Declaration of Sentiments

ON THIS DATE in 1848, eighteen-year-old Charlotte Woodward signed the Declaration of Sentiments at the historic women’s rights convention in Seneca Falls, New York. Of the 68 women who signed the declaration, she was the only one who lived to see women granted the vote in 1920.

Elizabeth Cady Stanton addresses the first woman’s rights convention in 1848.

In 1848, Woodward worked in her Waterloo, New York, home, sewing gloves “for a miserable pittance which, after it was earned, could never be mine. I wanted to work, but I wanted to choose my task and I wanted to collect my wages.” At the time, U.S. women had no legal rights to their paychecks, which could be confiscated by husbands or fathers.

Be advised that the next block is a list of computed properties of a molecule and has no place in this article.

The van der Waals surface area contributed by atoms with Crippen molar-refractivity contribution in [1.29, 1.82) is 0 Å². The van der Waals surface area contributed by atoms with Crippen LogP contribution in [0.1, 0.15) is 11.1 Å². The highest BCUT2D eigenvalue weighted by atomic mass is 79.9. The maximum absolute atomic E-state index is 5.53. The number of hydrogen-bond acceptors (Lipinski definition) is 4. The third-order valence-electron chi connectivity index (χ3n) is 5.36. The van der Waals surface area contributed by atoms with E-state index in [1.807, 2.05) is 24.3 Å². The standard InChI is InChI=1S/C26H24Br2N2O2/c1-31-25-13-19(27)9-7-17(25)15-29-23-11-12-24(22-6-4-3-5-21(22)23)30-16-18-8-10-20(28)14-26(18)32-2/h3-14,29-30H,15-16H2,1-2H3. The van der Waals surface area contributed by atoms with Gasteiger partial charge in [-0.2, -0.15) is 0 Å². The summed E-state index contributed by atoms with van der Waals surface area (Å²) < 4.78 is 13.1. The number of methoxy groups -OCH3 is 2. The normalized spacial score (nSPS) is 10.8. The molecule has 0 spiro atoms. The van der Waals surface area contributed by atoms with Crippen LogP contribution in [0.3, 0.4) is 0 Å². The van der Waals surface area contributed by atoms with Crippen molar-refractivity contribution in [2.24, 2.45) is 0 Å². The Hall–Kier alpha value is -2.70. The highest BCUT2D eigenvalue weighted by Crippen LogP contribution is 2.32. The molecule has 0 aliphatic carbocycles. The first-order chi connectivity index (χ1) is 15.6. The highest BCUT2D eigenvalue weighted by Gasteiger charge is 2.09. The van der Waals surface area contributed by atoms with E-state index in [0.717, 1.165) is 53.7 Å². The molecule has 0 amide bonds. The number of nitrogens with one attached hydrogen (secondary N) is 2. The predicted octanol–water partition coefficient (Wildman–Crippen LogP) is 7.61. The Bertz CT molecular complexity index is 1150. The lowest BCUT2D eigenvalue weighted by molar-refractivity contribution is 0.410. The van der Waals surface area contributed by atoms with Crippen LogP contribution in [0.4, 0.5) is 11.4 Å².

A Declaration of Sentiments and 11 resolutions proposed at the Seneca Falls convention made the radical (for the time) assertion that women had a natural right to equality in all spheres. One third of the 300 or so who attended the conference signed the sentiments and resolutions, including 32 men.

Woodward later married and was residing in Philadelphia when the 19th amendment passed in 1920. Illness and failing eyesight prevented the ninety-year-old (she may have been ninety-one) from ever voting.

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